The principal investigator has completed 6 years of postdoctoral training at the National Institutes of Health and is now dedicated to establishing an independent position in academic research at the Johns Hopkins University School of Medicine. Cancer represents one of the leading causes of death in the United States. To date, CD8+ T cells have been the primary focus in the immunotherapy of cancer because most tumors predominantly express MHC class I molecules. However, when tumors lose class I expression, they are no longer recognized by CD8+ T cells. This is where immunotherapy fails. Therefore, it is prudent to find alternative means that can mediate long-lived cancer treatment in the absence of CD8+ T cells. It has been shown in mice that CD4+ T cells can reject both class I and class II negative tumors independent of CD8+ T cells. However, the mechanism by which this occurs is poorly understood. Our goal is to understand how CD4+ T cells can reject established cancer and to develop novel translational cancer immunotherapies. Therefore, we have developed a new T cell receptor transgenic mouse that produces MHC class II restricted CD4+ T cells that recognize a tumor/self-antigen that is also a melanocyte differentiation antigen, called tyrosinase related protein-1 (tyrp-1). We will use CD4+ transgenic T cells directed against B16 melanoma, a poorly immunogenic tumor, to study the requirements to treat established cancer in mice. Thus far we have found that antigen-specific CD4+ T cells can cause the regression of established tumors and cause autoimmune vitiligo through a CD8+ T cell independent mechanism. Our hypothesis is that CD4+ T cells may be activating cells of the innate immune system by upregulating stimulatory ligands or downregulating inhibitory ligands on tumor and self-tissues. This process allows recognition of tumors in an antigen-specific fashion.
The specific aims are (1) to identify the cellular populations that CD4+ T cells cooperate with in vivo to treat established tumors in lymphopenic mice, (2) to determine if CD4+ T cells change the expression pattern of inhibitory and stimulatory molecules on tumor for cells of the innate immune system, and (3) to understand the regulatory mechanisms which prevent tumor therapy and develop therapies to overcome self-tolerance without inducing lymphopenia. In summary, CD4+ T cells represent an attractive alternative for immunotherapy because they can mediate tumor rejection in multiple ways. ? ? ?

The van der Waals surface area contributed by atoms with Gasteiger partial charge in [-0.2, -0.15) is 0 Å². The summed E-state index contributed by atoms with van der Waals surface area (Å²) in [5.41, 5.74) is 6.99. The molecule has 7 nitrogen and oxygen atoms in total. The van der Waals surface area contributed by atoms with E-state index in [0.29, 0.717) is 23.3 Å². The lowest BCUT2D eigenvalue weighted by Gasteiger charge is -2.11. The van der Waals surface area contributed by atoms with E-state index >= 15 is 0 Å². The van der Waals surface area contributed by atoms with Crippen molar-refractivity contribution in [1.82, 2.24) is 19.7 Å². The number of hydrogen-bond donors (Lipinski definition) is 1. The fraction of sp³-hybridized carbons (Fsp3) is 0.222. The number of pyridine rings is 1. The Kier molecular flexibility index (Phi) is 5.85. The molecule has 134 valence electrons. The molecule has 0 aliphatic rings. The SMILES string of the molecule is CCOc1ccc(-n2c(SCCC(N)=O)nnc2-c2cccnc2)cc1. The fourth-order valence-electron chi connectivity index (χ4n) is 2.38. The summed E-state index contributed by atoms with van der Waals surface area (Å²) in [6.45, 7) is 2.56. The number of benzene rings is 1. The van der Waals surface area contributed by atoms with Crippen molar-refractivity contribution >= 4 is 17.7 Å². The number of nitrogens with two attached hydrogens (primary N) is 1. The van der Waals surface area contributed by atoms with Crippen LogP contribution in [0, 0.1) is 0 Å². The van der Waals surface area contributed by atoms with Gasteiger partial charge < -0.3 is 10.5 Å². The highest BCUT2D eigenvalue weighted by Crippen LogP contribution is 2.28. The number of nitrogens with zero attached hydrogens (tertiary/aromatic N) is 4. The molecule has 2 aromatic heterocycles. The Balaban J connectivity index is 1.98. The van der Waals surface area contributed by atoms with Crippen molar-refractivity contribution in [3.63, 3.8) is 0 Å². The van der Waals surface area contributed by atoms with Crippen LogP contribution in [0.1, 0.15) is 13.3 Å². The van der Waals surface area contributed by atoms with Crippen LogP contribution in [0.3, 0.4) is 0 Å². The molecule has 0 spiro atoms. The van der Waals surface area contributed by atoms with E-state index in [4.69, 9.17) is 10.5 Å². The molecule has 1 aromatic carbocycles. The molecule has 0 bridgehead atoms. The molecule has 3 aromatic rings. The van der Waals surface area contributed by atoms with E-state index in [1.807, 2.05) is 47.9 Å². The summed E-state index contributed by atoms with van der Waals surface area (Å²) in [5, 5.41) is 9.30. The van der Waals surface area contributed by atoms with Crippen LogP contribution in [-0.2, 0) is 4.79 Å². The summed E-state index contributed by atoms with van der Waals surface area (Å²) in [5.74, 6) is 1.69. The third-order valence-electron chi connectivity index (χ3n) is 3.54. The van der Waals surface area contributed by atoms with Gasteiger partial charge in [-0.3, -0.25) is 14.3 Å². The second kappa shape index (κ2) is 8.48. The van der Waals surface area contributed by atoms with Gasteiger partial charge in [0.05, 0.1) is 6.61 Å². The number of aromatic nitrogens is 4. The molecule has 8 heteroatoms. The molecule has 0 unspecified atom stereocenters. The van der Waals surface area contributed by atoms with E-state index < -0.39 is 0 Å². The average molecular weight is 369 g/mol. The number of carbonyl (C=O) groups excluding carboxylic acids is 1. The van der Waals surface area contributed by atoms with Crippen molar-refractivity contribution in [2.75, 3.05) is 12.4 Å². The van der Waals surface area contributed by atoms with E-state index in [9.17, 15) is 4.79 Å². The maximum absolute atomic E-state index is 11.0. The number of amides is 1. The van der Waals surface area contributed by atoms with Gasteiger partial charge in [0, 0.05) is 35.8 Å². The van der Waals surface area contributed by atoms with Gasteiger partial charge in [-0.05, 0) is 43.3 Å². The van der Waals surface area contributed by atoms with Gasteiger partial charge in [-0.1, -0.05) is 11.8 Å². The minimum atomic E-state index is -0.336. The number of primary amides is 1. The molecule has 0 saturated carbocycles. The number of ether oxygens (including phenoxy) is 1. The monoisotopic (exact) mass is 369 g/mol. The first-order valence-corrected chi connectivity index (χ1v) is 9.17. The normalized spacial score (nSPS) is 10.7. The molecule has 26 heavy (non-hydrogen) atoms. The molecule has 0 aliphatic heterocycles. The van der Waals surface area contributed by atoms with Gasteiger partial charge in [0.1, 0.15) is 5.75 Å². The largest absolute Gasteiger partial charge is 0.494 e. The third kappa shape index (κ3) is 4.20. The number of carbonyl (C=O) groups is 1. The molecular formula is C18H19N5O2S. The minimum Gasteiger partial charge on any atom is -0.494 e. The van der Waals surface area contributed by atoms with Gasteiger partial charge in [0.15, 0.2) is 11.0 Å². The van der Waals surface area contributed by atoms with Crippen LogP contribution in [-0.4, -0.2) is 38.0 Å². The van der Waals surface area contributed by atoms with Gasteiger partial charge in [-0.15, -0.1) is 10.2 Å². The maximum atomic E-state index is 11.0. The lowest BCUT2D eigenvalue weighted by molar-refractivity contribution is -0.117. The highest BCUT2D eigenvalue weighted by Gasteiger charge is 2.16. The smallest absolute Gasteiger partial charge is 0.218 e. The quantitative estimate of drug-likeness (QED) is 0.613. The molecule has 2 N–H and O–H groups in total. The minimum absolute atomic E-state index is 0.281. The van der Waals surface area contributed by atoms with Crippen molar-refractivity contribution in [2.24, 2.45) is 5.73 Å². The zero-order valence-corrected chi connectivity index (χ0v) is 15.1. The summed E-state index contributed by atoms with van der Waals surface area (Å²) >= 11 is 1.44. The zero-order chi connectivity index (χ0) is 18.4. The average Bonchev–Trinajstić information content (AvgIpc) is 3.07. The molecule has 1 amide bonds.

National Institute of Health (NIH)
National Cancer Institute (NCI)
Career Transition Award (K22)
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Subcommittee G - Education (NCI)
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Jakowlew, Sonia B
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University of Maryland Baltimore
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United States
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Goding, Stephen R; Wilson, Kyle A; Xie, Ying et al. (2013) Restoring immune function of tumor-specific CD4+ T cells during recurrence of melanoma. J Immunol 190:4899-909
Xie, Ying; Akpinarli, Akgül; Maris, Charles et al. (2010) Naive tumor-specific CD4(+) T cells differentiated in vivo eradicate established melanoma. J Exp Med 207:651-67